* * * *

These are the things I managed to pull off thus far. I'm hoping to "shed even more clutter" this 2009.

This voluntary simplicity has paid dividends:

Some peace of mind. Now, I worry less over possessions getting stolen or damaged. Before, I constantly thought about my Mercedes getting scratched, or my house burning down, etc. Now that my life is simpler, I own things - they don't own me. The stuff I have are all replaceable; they are just things now. I still worry to death about money and business (it's my nature), but I don't sweat the little things anymore. Who cares if the car is left in the rain? This is a big leap for an anal-retentive basketcase like me.

More time to read. I finally finished the books I've been meaning to read for two years.

More opportunity to exercise and do satisfying physical work. I still can't swim, but man, can I run! The side triangle is still a pain to execute, but at least I do yoga.

Less money spent on almost everything. Okay, so this is not always true, but it is somewhat true. I save at least PhP2,000 a month because I avoid buying signature latte. The eating out budget has been cut back to just P10,000 a month (except when there are birthdays). I don't pay for LPG (thanks to the induction stove), electricity bills went down (I've set the air conditioner to economy mode), and I read only in the mornings when the sun spills into my window. It's too early to calculate how much I have saved from simplifying, as I am in the process of spending money to liquidate some assets right now. But I'm pretty confident that I can save more this year. Let's see come December.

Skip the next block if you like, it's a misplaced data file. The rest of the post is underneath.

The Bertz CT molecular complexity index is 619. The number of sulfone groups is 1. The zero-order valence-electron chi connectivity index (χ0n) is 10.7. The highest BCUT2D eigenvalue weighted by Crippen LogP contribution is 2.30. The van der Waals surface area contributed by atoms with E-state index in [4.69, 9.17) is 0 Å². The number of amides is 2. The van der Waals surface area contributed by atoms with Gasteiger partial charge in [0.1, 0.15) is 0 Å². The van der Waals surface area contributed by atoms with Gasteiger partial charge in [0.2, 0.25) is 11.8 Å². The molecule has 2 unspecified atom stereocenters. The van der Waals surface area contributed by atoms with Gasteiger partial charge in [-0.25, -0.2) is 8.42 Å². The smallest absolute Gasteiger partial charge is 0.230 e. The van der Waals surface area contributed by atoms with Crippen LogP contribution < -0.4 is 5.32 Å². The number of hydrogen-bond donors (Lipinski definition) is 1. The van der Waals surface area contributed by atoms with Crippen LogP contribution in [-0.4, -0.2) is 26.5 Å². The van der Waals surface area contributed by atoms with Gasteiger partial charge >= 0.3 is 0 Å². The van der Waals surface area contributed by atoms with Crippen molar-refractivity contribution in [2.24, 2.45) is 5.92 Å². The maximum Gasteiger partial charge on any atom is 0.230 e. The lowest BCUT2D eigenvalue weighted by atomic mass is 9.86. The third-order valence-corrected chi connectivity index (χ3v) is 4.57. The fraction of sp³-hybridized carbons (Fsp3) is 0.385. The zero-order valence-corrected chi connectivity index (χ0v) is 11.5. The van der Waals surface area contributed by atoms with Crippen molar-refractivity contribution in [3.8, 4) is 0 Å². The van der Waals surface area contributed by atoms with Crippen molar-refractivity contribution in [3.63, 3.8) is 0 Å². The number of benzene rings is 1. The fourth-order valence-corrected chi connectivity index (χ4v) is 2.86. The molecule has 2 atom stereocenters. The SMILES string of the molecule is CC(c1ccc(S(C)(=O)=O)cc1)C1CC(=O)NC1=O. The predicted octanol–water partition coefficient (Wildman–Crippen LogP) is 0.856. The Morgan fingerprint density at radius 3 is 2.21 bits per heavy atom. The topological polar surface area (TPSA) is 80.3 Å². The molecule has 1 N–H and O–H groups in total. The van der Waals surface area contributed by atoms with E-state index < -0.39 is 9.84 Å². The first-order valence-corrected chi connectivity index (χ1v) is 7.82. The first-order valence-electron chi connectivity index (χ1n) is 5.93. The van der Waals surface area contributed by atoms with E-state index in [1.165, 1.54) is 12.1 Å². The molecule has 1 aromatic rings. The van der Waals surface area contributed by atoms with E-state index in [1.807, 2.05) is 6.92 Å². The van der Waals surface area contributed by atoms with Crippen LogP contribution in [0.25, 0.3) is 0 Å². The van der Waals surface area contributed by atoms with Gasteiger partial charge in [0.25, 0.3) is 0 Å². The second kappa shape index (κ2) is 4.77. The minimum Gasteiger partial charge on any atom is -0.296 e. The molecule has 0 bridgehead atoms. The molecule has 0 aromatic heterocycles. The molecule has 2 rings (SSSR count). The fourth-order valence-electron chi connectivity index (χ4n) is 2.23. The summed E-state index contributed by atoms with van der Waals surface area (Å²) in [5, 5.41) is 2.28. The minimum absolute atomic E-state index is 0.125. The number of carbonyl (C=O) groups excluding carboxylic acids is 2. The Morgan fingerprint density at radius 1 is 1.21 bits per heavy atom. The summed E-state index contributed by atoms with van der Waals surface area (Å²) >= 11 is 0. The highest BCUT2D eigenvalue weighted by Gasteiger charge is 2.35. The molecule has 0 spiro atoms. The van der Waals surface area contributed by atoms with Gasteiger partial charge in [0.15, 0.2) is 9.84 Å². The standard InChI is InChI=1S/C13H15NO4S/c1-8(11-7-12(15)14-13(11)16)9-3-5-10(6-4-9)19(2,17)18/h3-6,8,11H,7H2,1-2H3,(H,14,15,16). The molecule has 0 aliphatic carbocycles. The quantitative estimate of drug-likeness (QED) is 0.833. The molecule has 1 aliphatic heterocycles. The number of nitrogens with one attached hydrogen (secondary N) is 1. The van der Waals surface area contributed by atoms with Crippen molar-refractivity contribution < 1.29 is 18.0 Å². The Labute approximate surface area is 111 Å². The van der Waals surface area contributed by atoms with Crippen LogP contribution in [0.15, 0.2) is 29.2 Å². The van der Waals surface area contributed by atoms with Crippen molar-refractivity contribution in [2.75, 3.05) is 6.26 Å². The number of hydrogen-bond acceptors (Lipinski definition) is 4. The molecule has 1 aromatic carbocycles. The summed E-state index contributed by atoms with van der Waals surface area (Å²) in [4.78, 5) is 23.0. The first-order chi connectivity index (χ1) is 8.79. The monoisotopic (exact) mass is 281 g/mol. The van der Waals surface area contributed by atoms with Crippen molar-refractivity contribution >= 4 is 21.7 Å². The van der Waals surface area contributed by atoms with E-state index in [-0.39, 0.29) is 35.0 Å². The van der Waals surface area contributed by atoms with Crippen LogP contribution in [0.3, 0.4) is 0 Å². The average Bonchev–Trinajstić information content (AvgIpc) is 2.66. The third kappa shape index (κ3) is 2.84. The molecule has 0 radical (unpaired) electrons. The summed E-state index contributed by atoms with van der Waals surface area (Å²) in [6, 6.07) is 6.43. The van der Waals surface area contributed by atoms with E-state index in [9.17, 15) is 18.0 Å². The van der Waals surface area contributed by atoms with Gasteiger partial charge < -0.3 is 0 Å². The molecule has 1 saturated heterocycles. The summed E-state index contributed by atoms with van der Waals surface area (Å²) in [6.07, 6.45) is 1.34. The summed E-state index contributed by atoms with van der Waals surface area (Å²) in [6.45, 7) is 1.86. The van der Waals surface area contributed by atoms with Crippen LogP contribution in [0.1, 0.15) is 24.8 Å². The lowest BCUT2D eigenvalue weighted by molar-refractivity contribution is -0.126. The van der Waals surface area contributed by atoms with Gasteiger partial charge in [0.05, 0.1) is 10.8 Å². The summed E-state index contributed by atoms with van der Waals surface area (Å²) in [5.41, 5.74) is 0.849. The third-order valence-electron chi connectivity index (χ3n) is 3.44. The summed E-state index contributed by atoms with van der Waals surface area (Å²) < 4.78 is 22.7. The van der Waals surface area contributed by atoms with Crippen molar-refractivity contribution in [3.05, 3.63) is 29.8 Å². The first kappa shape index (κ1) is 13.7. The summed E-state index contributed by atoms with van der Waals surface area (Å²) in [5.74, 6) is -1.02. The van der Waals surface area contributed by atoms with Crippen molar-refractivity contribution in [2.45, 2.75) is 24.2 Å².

More travel. I've been to more places (locally and internationally in the last 6 months than I have ever been in my life. Now that I can just pack my bags and leave the condo + readily access some funds (savings from all the simplification), there's simply no excuse NOT to travel. Even road trips are much easier, as I don't worry about the car getting scratched or breaking down. It's a Nissan - how expensive can repairs be?

More space. The reason the tiny condo looks bigger than it really is: DECLUTTERING. I don't buy a lot of stuff, so there's a lightness to the place. When I do buy, I give old stuff away.

So there.

I'm starting to become a hippie in a Prada.

I hope I can keep it up.